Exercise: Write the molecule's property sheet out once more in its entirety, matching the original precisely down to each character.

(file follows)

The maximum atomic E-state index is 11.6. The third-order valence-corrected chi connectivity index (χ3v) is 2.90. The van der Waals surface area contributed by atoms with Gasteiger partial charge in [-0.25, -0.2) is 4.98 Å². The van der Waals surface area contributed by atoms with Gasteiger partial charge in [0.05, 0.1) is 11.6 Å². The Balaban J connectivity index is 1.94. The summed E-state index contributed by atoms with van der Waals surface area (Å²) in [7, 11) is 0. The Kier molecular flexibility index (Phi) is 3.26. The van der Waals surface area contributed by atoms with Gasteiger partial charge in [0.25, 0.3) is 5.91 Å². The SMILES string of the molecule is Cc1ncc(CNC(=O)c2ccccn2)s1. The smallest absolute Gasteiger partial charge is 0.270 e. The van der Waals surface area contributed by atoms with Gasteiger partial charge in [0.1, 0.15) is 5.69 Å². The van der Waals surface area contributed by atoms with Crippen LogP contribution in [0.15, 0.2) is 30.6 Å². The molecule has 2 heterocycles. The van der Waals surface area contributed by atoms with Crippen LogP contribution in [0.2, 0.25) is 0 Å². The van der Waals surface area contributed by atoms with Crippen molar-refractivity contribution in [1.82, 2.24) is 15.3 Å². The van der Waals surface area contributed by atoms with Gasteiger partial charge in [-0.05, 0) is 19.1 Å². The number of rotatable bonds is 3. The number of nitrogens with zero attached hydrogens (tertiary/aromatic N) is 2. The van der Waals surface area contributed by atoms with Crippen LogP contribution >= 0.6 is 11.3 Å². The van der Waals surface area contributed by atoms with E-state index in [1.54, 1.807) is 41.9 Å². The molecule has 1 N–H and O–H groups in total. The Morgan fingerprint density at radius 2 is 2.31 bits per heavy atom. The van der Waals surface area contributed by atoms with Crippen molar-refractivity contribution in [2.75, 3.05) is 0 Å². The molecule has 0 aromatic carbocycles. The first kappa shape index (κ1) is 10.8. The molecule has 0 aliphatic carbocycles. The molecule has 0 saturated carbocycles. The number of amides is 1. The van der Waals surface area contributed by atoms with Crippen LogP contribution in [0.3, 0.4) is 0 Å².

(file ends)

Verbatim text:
The maximum atomic E-state index is 11.6. The third-order valence-corrected chi connectivity index (χ3v) is 2.90. The van der Waals surface area contributed by atoms with Gasteiger partial charge in [-0.25, -0.2) is 4.98 Å². The van der Waals surface area contributed by atoms with Gasteiger partial charge in [0.05, 0.1) is 11.6 Å². The Balaban J connectivity index is 1.94. The summed E-state index contributed by atoms with van der Waals surface area (Å²) in [7, 11) is 0. The Kier molecular flexibility index (Phi) is 3.26. The van der Waals surface area contributed by atoms with Gasteiger partial charge in [0.25, 0.3) is 5.91 Å². The SMILES string of the molecule is Cc1ncc(CNC(=O)c2ccccn2)s1. The smallest absolute Gasteiger partial charge is 0.270 e. The van der Waals surface area contributed by atoms with Gasteiger partial charge in [0.1, 0.15) is 5.69 Å². The van der Waals surface area contributed by atoms with Crippen LogP contribution in [0.15, 0.2) is 30.6 Å². The molecule has 2 heterocycles. The van der Waals surface area contributed by atoms with Crippen LogP contribution in [0.2, 0.25) is 0 Å². The van der Waals surface area contributed by atoms with Crippen molar-refractivity contribution in [1.82, 2.24) is 15.3 Å². The van der Waals surface area contributed by atoms with Gasteiger partial charge in [-0.05, 0) is 19.1 Å². The number of rotatable bonds is 3. The number of nitrogens with zero attached hydrogens (tertiary/aromatic N) is 2. The van der Waals surface area contributed by atoms with Crippen LogP contribution >= 0.6 is 11.3 Å². The van der Waals surface area contributed by atoms with E-state index in [1.54, 1.807) is 41.9 Å². The molecule has 1 N–H and O–H groups in total. The Morgan fingerprint density at radius 2 is 2.31 bits per heavy atom. The van der Waals surface area contributed by atoms with Crippen molar-refractivity contribution in [2.75, 3.05) is 0 Å². The molecule has 0 aromatic carbocycles. The first kappa shape index (κ1) is 10.8. The molecule has 0 aliphatic carbocycles. The molecule has 0 saturated carbocycles. The number of amides is 1. The van der Waals surface area contributed by atoms with Crippen LogP contribution in [0.3, 0.4) is 0 Å².